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Categories: Horse Illustrated

First and Only Bachelor of Science Degree in Natural Horsemanship Plans Expansion at Montana Center for Horsemanship

Photo Courtesy Montana Center for Horsemanship

For almost a decade, the Montana Center for Horsemanship has partnered with the University of Montana Western in Dillon, Mont., to offer the nation’s first and only accredited four-year Bachelor of Science degree in natural horsemanship. According to Eric Hoffmann, director of horsemanship at the Center, students can pursue two- or four-year degrees in natural horsemanship and customize their educational experience by choosing from four different concentrations.

“Our management concentration is for students who’d like to manage a barn or other business,” Hoffmann explains. “We offer a science concentration for students who want to go into nutrition or to vet school. Then we have a psychology concentration for students who want to work with troubled teens, wounded warriors or people with learning disabilities. We also have an instructor concentration for students interested in teaching or training.”

In addition to their general education courses, natural horsemanship students take a horsemanship skills class every semester as well as courses in equine science, facility management, nutrition, business, herd health and animal behavior. Hands-on classes take place at the Center, located just a mile-and-a-half away from campus. Sprawling across 70 acres, the Montana Center for Horsemanship is a training and boarding facility with three riding arenas, three round pens and 84 stalls. Students bring their own horses to the program, as well as gain hands-on experience through the university’s colt-starting competition, which provides students with the chance to learn how to start a horse from the ground up.

Eric Hoffman, director of horsemanship at the Montana Center for Horsemanship, working with a student. Photo Courtesy Montana Center for Natural Horsemanship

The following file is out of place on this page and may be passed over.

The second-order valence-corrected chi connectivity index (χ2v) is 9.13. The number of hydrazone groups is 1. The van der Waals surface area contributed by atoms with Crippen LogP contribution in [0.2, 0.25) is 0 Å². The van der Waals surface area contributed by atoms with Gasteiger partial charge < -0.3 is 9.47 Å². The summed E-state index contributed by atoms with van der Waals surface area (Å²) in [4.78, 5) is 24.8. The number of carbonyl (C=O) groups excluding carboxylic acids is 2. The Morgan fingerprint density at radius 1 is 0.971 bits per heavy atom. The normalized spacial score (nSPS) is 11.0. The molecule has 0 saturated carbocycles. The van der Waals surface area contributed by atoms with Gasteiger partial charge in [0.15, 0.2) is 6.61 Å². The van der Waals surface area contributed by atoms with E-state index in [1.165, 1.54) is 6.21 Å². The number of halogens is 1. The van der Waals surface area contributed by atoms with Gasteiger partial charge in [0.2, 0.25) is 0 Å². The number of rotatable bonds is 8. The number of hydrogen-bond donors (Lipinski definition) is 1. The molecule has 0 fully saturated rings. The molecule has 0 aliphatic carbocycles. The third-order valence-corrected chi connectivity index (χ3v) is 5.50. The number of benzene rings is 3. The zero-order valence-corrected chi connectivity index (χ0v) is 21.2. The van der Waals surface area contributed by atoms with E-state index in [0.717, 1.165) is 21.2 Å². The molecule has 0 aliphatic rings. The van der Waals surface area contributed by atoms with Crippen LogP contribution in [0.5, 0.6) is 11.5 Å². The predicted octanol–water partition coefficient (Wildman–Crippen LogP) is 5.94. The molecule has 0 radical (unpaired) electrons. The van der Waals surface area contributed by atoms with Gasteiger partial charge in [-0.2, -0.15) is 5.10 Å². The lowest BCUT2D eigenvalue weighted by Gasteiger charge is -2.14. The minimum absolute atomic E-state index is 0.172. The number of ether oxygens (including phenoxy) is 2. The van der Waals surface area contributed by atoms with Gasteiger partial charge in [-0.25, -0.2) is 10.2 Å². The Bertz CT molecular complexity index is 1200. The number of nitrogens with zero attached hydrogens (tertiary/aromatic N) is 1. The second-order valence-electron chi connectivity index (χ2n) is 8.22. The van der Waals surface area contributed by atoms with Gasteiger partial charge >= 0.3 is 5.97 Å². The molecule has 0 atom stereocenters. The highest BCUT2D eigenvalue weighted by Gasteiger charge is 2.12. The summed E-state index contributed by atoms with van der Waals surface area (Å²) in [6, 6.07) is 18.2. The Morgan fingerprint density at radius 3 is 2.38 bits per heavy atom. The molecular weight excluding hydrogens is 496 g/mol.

Although it’s located in the heart of ranching country, Hoffmann says the program isn’t geared exclusively to western disciplines. Instead, Hoffmann and others strive to teach students foundational horsemanship skills that translate across all disciplines.

“The majority of our students are western, but we always have English riders, too. We’re not really focusing on a certain breed of horse or discipline, because we’re teaching horsemanship skills and techniques,” says Hoffmann. “No matter what discipline these students come from or go into, it’s all related.”

The program’s faculty include Hoffmann; Iola Else, the department chair of the Equine Studies Program; two equine veterinarians; and two alumni who now work on staff as natural horsemanship instructors. With six full-time instructors and frequent guest speakers, students benefit from a plethora of training styles and perspectives.

Maggie Blandford of Burlington, Colo., graduated from the program in December 2019 with a bachelor’s in natural horsemanship (with concentrations in instruction and management) and a bachelor’s in business. She now works as a loper for Eddie Flynn Cutting Horses in Lipan, Texas, and “uses her horsemanship degree every day, all day long.”